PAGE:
And this https://www.equaltimes.org/despite-its-new-rhetoric-the-imf#.XZ0iA0YzbIU

Project Management 101 is not part of IMF's DNA.
The developing and third world countries need to sack IMF and give them a marching order than hoping and dreaming that their recipes will change anytime soon. It hasn't changed for donkey years since its formation.

Papua New Guinea's social key sectors of education and health are mostly funded by the government, notwithstanding its myriad funding challenges. The church operated and managed facilities under these key areas also depend on the government for their operational upkeep.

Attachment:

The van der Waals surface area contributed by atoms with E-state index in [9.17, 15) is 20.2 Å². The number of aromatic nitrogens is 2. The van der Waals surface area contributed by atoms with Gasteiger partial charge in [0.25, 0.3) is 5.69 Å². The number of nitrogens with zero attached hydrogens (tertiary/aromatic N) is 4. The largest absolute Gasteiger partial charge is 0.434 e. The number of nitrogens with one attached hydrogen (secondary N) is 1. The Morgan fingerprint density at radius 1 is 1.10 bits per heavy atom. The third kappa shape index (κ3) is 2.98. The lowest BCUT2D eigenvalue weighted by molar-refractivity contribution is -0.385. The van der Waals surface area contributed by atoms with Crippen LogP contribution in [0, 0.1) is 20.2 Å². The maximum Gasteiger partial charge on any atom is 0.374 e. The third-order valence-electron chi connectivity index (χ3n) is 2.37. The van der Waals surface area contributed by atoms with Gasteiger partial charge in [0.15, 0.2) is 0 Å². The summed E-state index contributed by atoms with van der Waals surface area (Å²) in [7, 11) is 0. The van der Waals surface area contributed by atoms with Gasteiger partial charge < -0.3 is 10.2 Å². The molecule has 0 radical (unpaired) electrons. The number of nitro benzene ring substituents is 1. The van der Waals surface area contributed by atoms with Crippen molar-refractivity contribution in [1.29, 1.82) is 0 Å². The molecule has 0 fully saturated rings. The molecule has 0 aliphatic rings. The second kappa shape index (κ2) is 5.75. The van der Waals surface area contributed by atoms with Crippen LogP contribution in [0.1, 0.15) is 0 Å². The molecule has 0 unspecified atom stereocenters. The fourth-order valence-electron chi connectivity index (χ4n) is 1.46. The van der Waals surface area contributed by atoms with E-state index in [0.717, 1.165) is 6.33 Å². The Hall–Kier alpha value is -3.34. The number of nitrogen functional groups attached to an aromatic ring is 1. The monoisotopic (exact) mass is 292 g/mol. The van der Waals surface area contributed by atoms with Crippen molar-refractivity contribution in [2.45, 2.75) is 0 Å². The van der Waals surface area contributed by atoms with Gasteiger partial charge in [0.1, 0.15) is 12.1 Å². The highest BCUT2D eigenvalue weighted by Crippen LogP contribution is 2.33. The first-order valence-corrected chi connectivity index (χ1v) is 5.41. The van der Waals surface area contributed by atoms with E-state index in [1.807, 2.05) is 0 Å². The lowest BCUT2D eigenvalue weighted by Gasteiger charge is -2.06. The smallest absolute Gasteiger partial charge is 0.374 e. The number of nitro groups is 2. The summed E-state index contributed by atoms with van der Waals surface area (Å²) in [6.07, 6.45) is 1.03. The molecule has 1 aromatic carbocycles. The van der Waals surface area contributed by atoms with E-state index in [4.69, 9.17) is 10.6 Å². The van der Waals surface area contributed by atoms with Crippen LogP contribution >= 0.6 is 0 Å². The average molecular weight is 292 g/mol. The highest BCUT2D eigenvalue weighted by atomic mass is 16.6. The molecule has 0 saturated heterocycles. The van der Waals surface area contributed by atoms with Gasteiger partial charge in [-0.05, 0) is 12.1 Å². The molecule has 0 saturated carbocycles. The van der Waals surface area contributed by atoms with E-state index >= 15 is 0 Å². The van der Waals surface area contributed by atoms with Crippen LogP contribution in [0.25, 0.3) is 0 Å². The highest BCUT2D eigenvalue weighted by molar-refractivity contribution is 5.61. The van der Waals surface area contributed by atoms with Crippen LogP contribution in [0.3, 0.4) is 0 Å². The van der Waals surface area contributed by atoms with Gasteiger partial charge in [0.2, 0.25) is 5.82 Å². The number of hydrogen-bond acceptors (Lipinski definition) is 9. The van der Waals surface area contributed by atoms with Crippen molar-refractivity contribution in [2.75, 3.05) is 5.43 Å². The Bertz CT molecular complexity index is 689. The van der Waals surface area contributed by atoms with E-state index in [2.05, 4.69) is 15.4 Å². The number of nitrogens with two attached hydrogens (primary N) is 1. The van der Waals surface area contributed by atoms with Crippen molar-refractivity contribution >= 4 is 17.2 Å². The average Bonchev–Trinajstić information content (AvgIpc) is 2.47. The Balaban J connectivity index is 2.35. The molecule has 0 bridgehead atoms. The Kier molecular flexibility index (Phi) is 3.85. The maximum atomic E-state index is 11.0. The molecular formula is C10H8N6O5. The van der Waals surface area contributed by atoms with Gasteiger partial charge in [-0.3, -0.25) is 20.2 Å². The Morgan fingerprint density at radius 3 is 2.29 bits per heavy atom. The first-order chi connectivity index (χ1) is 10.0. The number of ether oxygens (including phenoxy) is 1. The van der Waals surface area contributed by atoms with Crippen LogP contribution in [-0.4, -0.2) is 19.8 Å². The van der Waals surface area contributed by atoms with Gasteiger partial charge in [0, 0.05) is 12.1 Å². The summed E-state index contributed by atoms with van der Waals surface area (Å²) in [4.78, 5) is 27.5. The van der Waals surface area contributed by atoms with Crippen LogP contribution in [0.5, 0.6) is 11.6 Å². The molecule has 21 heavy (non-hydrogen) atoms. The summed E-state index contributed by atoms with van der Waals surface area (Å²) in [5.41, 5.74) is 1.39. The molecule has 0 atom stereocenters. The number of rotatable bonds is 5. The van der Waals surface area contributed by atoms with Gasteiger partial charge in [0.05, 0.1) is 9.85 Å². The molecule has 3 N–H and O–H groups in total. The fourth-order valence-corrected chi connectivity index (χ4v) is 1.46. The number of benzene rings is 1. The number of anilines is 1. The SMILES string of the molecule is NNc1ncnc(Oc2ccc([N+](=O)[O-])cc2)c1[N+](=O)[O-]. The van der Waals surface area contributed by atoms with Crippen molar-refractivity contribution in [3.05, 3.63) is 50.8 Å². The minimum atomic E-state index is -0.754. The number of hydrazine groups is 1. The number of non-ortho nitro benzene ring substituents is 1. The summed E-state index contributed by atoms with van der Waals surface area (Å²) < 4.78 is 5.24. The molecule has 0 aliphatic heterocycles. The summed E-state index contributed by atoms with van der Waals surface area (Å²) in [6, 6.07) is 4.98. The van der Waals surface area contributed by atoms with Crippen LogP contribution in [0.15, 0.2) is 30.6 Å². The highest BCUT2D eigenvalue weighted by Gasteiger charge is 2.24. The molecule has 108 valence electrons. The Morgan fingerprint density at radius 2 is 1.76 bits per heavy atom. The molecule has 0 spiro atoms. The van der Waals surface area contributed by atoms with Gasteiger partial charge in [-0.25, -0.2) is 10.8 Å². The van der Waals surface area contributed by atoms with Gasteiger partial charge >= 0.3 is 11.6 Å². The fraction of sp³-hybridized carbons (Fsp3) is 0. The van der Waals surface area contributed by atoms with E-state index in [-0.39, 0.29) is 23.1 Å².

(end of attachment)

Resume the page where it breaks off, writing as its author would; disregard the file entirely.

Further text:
IMF's lectures are not worth paying attention to in these areas.

Privatization of SOE's has to and must happen with local veto ownership rights. Not the usual nonsense where a minority foreign shareholder has all manner of rights under the sun. In fact, the profit centered doses that IMF serves are insipid and demonstrably inapplicable to PNG settings.

David Kitchnoge

Thanks Keith for putting this out. Just to clarify, my comments and observations have been made in my capacity as a private citizen and does not represent in any way that of my employer or any other organisation that I am a part of.